It’s a stellar showcase for Washington’s talents. The calm, assured way Washington puts wrong-headed people in their place is a perfect counterbalance to the moments where he goes way over the line just to prove that he’s right (i.e., his circa-1970s fight over nonexistent chivalry with two Black woman activists of the 2010s). The genius of Washington’s performance is that he doesn’t over-emote, over-shout or over-mug — he plays his semi-nerdy smugness, earned righteousness and paranoia at the same subdued level.
It’s a truly 2010s film — confused, chameleon-like in its rich multiple identities, unsure of where to go. But the filmmaking is as steady and sure as they come. In many years, we’ll be kicking ourselves for sleeping on such a terrific movie.
“The Shape of Water,” directed by Guillermo del Toro, written by del Toro and Vanessa Taylor
Sure, I liked it enough. The production side of it (sets, colors [heavy 50s greens and blues], wistful music) all made me an immediate fan. While I’m generally suspicious of art thinly veiled as a way of cashing in on a politically convenient “NOW,” this is one film that doesn’t quite take the obvious route. It’s mainly because of the horrifying and un-audience-appealing key shifts at certain moments, like the cruel Michael Shannon character and the beautiful lovemaking scene in the makeshift tank. I thought of Flannery O’Connor’s Southern allegories a lot while watching it; while “Three Billboards” is like an O’Connor story gone badly off the rails, del Toro’s “Shape of Water” (even though it’s essentially optimistic and “positive”—but then again, I’m not so sure, given the quietly tragic fantasy of the finale) has a frank vision of today that I think she’d approve.
Yet part of me knows that “Shape of Water” functions as a mere placeholder on my list. It is a tall order to be on top of all the good cinema of any given year—and doubly so if one is still in college. Had I had the time and opportunity to see, before deadline, films like Frederick Wiseman’s “Ex Libris: The New York Public Library,” Abbas Kiarostami’s “24 Frames,” Dee Rees’ “Mudbound,” P.T. Anderson’s “Phantom Thread,” the Safdie Brothers’ “Good Time,” Todd Haynes’ “Wonderstruck,” maybe Noah Baumbach’s “The Meyerowitz Stories (New and Selected),” Kogonada’s “Columbus,” Nana Ekvtimishvili’s and Simon Groß’s “My Happy Family,” or Bertrand Bonnello’s “Nocturama,” at least one of these would have certainly taken “Shape of Water’s” place on my under-informed list.
“Song to Song,” written and directed by Terrence Malick
As I’ve said before, I’ll stan for Late Malick any day. And the more I reflect on his abstract rock fairy tale “Song to Song,” the more I love it.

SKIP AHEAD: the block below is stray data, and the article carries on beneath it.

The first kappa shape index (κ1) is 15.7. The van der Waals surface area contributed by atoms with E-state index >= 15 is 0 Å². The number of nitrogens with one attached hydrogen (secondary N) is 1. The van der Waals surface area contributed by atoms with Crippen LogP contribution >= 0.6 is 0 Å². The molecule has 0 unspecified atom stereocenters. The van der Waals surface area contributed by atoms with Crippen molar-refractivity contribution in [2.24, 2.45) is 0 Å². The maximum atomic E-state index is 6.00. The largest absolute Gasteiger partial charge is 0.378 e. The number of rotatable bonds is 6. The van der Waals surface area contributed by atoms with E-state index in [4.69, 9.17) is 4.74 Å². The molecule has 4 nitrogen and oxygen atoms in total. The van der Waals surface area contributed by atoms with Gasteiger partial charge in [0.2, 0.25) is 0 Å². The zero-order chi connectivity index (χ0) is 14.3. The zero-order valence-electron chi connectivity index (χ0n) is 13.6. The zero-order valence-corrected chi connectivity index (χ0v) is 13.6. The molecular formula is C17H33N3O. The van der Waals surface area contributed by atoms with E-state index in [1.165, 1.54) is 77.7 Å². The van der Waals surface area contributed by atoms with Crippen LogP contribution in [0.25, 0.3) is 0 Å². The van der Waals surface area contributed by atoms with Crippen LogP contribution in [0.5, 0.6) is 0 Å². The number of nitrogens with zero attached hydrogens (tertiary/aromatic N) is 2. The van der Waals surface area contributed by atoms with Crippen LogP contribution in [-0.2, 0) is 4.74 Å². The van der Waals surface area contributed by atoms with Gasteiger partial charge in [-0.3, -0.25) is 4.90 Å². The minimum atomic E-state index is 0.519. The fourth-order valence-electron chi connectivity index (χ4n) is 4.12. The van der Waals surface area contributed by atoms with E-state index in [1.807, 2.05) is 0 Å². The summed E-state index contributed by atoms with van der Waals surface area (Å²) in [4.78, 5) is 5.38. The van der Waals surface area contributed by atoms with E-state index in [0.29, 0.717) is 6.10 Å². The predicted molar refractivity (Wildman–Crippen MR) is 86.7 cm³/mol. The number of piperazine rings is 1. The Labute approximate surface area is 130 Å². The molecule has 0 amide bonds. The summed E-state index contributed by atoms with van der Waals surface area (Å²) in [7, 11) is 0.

I wouldn’t be surprised if Terrence Malick’s “Song to Song” ended up being my favorite of his post-“Tree of Life” experimental work. I say that since it’s the one I struggled hardest to enjoy — and that’s, I think, a good sign. For the first two hours, I was sighing deeply and tapping my feet, feeling every second of the second hour. I worried that Malick had finally gone off the deep end into his own murky funk — but then! for the final half-hour, I was bolted to my seat, tracing the steps which led to my sudden love for what seemed like a self-indulgent boor.
“Song to Song” traces the increasingly mind-numbing sexploits of two musician gonna-be’s (The Great Gosling and Drab Fassbender) trying to figure out at what point in their coke-fueled affairs, orgies, betrayals did they stray off the cosmic art path. Fassbender plays God with women, treating them as heaps of meat and sex-dolls in ways that make your skin crawl; Gosling almost gets there, but MVP Rooney Mara asserts her presence and helps Gosling (and, more importantly, herself) see the spirituality s/he’s missing.
Its closest cousin is Richard Lester’s splintered, cold-shower romance “Petulia” (1968). What Lester’s bitter pill was to the hippy-dippy ’60s, Malick’s spiritual balm is to the insufferably ironic and fractured 2010s. “Song to Song” is necessary for its times, offering contemplation in an age where we need stimulation, fast, now. Malick’s film believes (either naïvely or bravely) in the Spirit’s eleventh-hour triumph over an ugly atmosphere of misogyny, a lack of modern faith, loveless sex, drugs, selfishness, snobbery and hip nihilist distance.
A few other good films I watched this year: Raoul Peck’s “I Am Not Your Negro,” Hirokazu Koreeda’s “After the Storm,” Alexander Payne’s woefully maligned “Downsizing,” Pixar’s “Coco,” João Pedro Rodrigues’ “The Ornithologist,” and Steven Spielberg’s “The Post.” This final do-gooder film about the Now, with Tom Hanks and Meryl Streep in wonderfully mannered gruff-accents, is quite well made. However, its chin-up, back-patting, distanced Liberal piousness made me hunger for something with a little more bite—maybe a snappy, cynical newspaper comedy à la “His Girl Friday” set in a Trump-era newsroom.
Contact Carlos Valladares at cvall96 ‘at’ stanford.edu.